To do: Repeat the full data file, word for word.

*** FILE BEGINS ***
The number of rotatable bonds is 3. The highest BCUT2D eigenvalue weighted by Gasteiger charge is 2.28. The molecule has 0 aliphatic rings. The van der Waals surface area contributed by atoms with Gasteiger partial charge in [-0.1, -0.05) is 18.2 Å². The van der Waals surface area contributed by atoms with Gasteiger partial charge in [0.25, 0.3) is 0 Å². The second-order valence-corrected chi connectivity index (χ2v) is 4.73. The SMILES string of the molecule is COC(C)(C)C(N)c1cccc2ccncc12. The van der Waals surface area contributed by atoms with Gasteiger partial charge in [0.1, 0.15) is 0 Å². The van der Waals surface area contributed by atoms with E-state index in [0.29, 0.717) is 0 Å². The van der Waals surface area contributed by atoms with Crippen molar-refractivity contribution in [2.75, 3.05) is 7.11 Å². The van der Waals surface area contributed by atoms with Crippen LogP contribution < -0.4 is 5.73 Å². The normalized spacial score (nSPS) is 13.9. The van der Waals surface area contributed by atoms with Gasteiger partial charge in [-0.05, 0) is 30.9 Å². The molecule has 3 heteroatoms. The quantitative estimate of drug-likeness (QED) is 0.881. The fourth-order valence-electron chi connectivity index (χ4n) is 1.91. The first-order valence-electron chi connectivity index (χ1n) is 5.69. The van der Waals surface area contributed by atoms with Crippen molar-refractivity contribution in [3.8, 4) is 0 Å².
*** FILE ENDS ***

The number of rotatable bonds is 3. The highest BCUT2D eigenvalue weighted by Gasteiger charge is 2.28. The molecule has 0 aliphatic rings. The van der Waals surface area contributed by atoms with Gasteiger partial charge in [-0.1, -0.05) is 18.2 Å². The van der Waals surface area contributed by atoms with Gasteiger partial charge in [0.25, 0.3) is 0 Å². The second-order valence-corrected chi connectivity index (χ2v) is 4.73. The SMILES string of the molecule is COC(C)(C)C(N)c1cccc2ccncc12. The van der Waals surface area contributed by atoms with Gasteiger partial charge in [0.1, 0.15) is 0 Å². The van der Waals surface area contributed by atoms with E-state index in [0.29, 0.717) is 0 Å². The van der Waals surface area contributed by atoms with Crippen molar-refractivity contribution in [2.75, 3.05) is 7.11 Å². The van der Waals surface area contributed by atoms with Crippen LogP contribution < -0.4 is 5.73 Å². The normalized spacial score (nSPS) is 13.9. The van der Waals surface area contributed by atoms with Gasteiger partial charge in [-0.05, 0) is 30.9 Å². The molecule has 3 heteroatoms. The quantitative estimate of drug-likeness (QED) is 0.881. The fourth-order valence-electron chi connectivity index (χ4n) is 1.91. The first-order valence-electron chi connectivity index (χ1n) is 5.69. The van der Waals surface area contributed by atoms with Crippen molar-refractivity contribution in [3.8, 4) is 0 Å².